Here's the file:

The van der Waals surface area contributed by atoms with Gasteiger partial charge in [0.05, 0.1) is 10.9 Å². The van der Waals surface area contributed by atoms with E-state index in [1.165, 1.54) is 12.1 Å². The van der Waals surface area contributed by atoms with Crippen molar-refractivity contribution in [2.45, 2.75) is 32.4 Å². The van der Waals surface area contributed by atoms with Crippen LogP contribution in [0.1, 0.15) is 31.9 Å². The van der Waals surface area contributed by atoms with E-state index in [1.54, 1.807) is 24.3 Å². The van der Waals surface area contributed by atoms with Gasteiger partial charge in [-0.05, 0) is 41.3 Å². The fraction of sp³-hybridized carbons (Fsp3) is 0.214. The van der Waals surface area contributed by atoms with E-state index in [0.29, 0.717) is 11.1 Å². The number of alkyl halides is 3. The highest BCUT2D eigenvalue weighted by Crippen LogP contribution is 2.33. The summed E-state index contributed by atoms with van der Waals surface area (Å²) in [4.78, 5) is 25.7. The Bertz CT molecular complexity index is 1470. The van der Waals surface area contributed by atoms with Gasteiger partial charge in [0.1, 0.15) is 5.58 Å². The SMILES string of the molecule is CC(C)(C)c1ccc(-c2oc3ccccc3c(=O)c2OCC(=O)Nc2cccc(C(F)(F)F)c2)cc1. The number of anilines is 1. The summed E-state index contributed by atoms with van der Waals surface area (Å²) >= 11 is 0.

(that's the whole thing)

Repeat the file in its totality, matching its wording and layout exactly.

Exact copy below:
The van der Waals surface area contributed by atoms with Gasteiger partial charge in [0.05, 0.1) is 10.9 Å². The van der Waals surface area contributed by atoms with E-state index in [1.165, 1.54) is 12.1 Å². The van der Waals surface area contributed by atoms with Crippen molar-refractivity contribution in [2.45, 2.75) is 32.4 Å². The van der Waals surface area contributed by atoms with Crippen LogP contribution in [0.1, 0.15) is 31.9 Å². The van der Waals surface area contributed by atoms with E-state index in [1.54, 1.807) is 24.3 Å². The van der Waals surface area contributed by atoms with Gasteiger partial charge in [-0.05, 0) is 41.3 Å². The fraction of sp³-hybridized carbons (Fsp3) is 0.214. The van der Waals surface area contributed by atoms with E-state index in [0.29, 0.717) is 11.1 Å². The number of alkyl halides is 3. The highest BCUT2D eigenvalue weighted by Crippen LogP contribution is 2.33. The summed E-state index contributed by atoms with van der Waals surface area (Å²) in [4.78, 5) is 25.7. The Bertz CT molecular complexity index is 1470. The van der Waals surface area contributed by atoms with Gasteiger partial charge in [0.1, 0.15) is 5.58 Å². The SMILES string of the molecule is CC(C)(C)c1ccc(-c2oc3ccccc3c(=O)c2OCC(=O)Nc2cccc(C(F)(F)F)c2)cc1. The number of anilines is 1. The summed E-state index contributed by atoms with van der Waals surface area (Å²) >= 11 is 0.